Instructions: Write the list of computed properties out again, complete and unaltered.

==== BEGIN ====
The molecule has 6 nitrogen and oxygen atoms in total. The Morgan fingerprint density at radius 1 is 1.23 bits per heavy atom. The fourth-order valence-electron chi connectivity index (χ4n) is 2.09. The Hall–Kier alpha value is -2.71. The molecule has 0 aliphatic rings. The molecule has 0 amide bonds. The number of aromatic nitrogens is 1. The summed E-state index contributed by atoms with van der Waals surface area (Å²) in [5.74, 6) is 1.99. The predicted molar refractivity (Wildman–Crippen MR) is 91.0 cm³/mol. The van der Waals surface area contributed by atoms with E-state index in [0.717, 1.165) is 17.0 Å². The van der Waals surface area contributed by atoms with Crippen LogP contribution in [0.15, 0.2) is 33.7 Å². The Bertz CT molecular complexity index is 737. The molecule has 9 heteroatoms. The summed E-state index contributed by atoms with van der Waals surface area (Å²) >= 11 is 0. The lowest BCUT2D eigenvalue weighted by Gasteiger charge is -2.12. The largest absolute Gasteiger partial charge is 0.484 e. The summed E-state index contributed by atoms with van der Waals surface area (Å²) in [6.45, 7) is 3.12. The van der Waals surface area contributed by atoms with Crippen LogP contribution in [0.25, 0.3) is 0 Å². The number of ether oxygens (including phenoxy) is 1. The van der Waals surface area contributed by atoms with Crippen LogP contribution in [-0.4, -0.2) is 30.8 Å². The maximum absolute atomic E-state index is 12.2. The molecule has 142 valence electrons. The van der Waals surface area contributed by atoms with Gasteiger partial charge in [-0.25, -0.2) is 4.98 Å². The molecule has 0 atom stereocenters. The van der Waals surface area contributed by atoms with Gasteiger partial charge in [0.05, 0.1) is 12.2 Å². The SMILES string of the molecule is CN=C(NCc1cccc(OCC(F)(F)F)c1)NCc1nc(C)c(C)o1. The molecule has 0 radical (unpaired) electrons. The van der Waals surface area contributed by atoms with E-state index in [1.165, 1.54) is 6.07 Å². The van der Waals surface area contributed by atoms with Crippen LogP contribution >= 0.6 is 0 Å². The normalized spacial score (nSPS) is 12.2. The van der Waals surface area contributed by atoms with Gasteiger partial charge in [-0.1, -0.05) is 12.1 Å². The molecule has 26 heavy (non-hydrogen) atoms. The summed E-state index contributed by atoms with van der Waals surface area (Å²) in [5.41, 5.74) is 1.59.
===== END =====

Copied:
The molecule has 6 nitrogen and oxygen atoms in total. The Morgan fingerprint density at radius 1 is 1.23 bits per heavy atom. The fourth-order valence-electron chi connectivity index (χ4n) is 2.09. The Hall–Kier alpha value is -2.71. The molecule has 0 aliphatic rings. The molecule has 0 amide bonds. The number of aromatic nitrogens is 1. The summed E-state index contributed by atoms with van der Waals surface area (Å²) in [5.74, 6) is 1.99. The predicted molar refractivity (Wildman–Crippen MR) is 91.0 cm³/mol. The van der Waals surface area contributed by atoms with E-state index in [0.717, 1.165) is 17.0 Å². The van der Waals surface area contributed by atoms with Crippen LogP contribution in [0.15, 0.2) is 33.7 Å². The Bertz CT molecular complexity index is 737. The molecule has 9 heteroatoms. The summed E-state index contributed by atoms with van der Waals surface area (Å²) >= 11 is 0. The lowest BCUT2D eigenvalue weighted by Gasteiger charge is -2.12. The largest absolute Gasteiger partial charge is 0.484 e. The summed E-state index contributed by atoms with van der Waals surface area (Å²) in [6.45, 7) is 3.12. The van der Waals surface area contributed by atoms with Crippen LogP contribution in [0.25, 0.3) is 0 Å². The number of ether oxygens (including phenoxy) is 1. The van der Waals surface area contributed by atoms with Crippen LogP contribution in [-0.4, -0.2) is 30.8 Å². The maximum absolute atomic E-state index is 12.2. The molecule has 142 valence electrons. The van der Waals surface area contributed by atoms with Gasteiger partial charge in [-0.25, -0.2) is 4.98 Å². The molecule has 0 atom stereocenters. The van der Waals surface area contributed by atoms with Gasteiger partial charge in [0.05, 0.1) is 12.2 Å². The SMILES string of the molecule is CN=C(NCc1cccc(OCC(F)(F)F)c1)NCc1nc(C)c(C)o1. The molecule has 0 radical (unpaired) electrons. The van der Waals surface area contributed by atoms with E-state index in [1.165, 1.54) is 6.07 Å². The van der Waals surface area contributed by atoms with Crippen LogP contribution >= 0.6 is 0 Å². The normalized spacial score (nSPS) is 12.2. The van der Waals surface area contributed by atoms with Gasteiger partial charge in [-0.1, -0.05) is 12.1 Å². The molecule has 26 heavy (non-hydrogen) atoms. The summed E-state index contributed by atoms with van der Waals surface area (Å²) in [5.41, 5.74) is 1.59.